Surprisingly, transatlantic business relationships are unlikely to suffer because of the difference of diplomatic opinion over how to handle Iraq, says Dermott White.
The growing bitterness between France and the US over how to deal with Saddam Hussein now has some American restaurants reportedly serving 'Freedom fries' instead of 'French fries'. A small gesture perhaps but one that could be indicative of a cooling in relations that reaches beyond political and diplomatic disagreements between the two countries.
Indeed, both the US and the economies of 'old Europe' could suffer if they disengaged, but there is little sign as yet of any 'business patriotism' causing companies from either region to cut their ties with each other.
Could be costly
On a broader scale, France, for example, has much to lose if its economic relationship with the US becomes too fraught.
In the worst case, trade between the two countries could suffer from a consumer backlash. In the US, some Republican congressmen have already called for a consumer boycott of French goods. But US companies could also suffer if it emerged that they have close ties with French companies.
Another vulnerable industry is tourism. The number of US visitors to France is already down since September 11 - it fell by 18% in 2002 to 2.9m - and there is little doubt that the French tourism industry would suffer if the two countries' relationship disintegrated.
US direct investment in France could also be affected. France's share of US investment in Europe fell to 7% in 2000, according to the Financial Times, and might deteriorate further as it competes with its neighbours in 'new Europe' which have adopted a more cooperative approach in their dealings with the US. This too could have ramifications for French companies looking to raise capital in the US. Several UK newspapers have pointed to France Telecom's upcoming e15bn capital raising exercise as a potential casualty of the diplomatic standoff.
The head of corporate finance at accountancy firm Grant Thornton in London, David Brooks, says he has already noticed the US divestment trend in Europe: "What we have seen from the US over the last two years is that American companies have been divesting in the UK rather than investing," he says. But he adds that at this stage the movement of funds away from Europe has been in response to the toughening economic climate and a desire by US companies to focus their efforts at home.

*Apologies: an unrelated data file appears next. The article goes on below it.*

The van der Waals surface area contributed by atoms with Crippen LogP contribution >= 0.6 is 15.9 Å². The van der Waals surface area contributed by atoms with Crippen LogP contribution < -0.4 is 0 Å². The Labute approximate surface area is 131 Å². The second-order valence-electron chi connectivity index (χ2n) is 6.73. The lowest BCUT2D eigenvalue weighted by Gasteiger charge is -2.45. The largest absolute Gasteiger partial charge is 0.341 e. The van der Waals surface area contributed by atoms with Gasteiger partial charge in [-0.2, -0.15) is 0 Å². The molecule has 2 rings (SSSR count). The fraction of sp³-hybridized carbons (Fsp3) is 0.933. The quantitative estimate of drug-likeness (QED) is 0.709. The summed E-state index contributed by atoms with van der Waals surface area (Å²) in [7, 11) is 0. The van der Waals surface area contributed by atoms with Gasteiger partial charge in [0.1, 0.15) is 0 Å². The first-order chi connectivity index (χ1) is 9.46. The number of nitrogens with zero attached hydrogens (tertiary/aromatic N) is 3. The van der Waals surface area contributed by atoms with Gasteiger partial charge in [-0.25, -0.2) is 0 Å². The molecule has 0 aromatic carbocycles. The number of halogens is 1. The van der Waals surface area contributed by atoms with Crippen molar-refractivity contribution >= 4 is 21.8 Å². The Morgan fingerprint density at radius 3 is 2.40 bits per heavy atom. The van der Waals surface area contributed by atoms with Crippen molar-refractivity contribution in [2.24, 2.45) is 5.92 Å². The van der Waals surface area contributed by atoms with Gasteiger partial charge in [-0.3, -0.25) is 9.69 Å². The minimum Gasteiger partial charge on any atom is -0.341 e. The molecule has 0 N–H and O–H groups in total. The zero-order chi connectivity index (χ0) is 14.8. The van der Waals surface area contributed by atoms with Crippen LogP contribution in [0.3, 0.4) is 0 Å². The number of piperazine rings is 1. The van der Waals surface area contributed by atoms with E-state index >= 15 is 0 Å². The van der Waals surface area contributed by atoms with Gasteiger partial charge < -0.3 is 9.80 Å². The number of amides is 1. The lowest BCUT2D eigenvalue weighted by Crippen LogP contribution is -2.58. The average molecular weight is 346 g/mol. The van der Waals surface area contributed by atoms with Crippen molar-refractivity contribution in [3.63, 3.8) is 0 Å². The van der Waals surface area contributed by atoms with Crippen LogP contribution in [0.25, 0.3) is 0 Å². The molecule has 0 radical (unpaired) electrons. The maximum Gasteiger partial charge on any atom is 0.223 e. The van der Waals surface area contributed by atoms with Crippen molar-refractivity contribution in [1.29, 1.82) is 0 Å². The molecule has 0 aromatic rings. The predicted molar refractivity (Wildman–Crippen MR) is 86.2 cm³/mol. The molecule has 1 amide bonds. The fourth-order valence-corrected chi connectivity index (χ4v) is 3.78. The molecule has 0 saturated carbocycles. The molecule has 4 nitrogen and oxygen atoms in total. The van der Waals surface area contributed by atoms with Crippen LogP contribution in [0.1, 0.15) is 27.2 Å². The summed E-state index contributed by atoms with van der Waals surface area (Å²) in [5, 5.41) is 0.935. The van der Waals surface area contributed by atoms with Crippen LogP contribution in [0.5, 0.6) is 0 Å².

"I think if the US company is struggling and its got a smallish bit of business in Europe somewhere ... they are just saying: 'Its time to be more focussed at home at the moment.'
Something that has surprised Mr Brooks, he says, is that many of the businesses he deals with have already assessed the impact of war and are not willing to let the threat further influence their decisions. He says the majority of them are pressing on with their plans because they believe in them, war or no war.
Mr Brooks adds it is possible that US companies will be influenced by the diplomatic dispute over Iraq but he would be surprised if there was any long term impact on business alliances.
"I think there may well be a bit of emotional irritation ... but if you leave aside the Iraqi question, business is pretty tough," he says. "So I don't see a lot of people we deal with being very emotional about making heart over head decisions. They are pretty hardnosed, calculating guys who will try and do the right thing for the business."
This view is echoed by Dr Louis Klarevas, defence analysis research fellow at the London School of Economics.
He says: "Now the question is: are companies really prepared to sever major economic contracts, relationships with their counterparts in Europe, in particular 'old Europe'? Yes, it might happen, but it's not really that likely because I think economic relations are far more important than pride and trading insults across the Atlantic."
The main concern for France and the rest of 'old Europe' seems to have been identified, in the UK at least, as the risk of being excluded from the reconstruction of post-war Iraq. The US, once the war is over, will undoubtedly have the most influence in Iraq and this could pose problems for businesses from countries that opposed US policy, when it comes to handing out contracts for rebuilding.
However, the US government has already promised that oil fields will be held 'in trust' for the Iraqi people, with proceeds going towards the country's reconstruction. Thus, if there is an Iraqi bonanza for Western firms, it is likely to be for oil service companies, engineers and construction firms, not oil refiners.
By Dermott White
Dermott White is assistant editor on Global Reinsurance.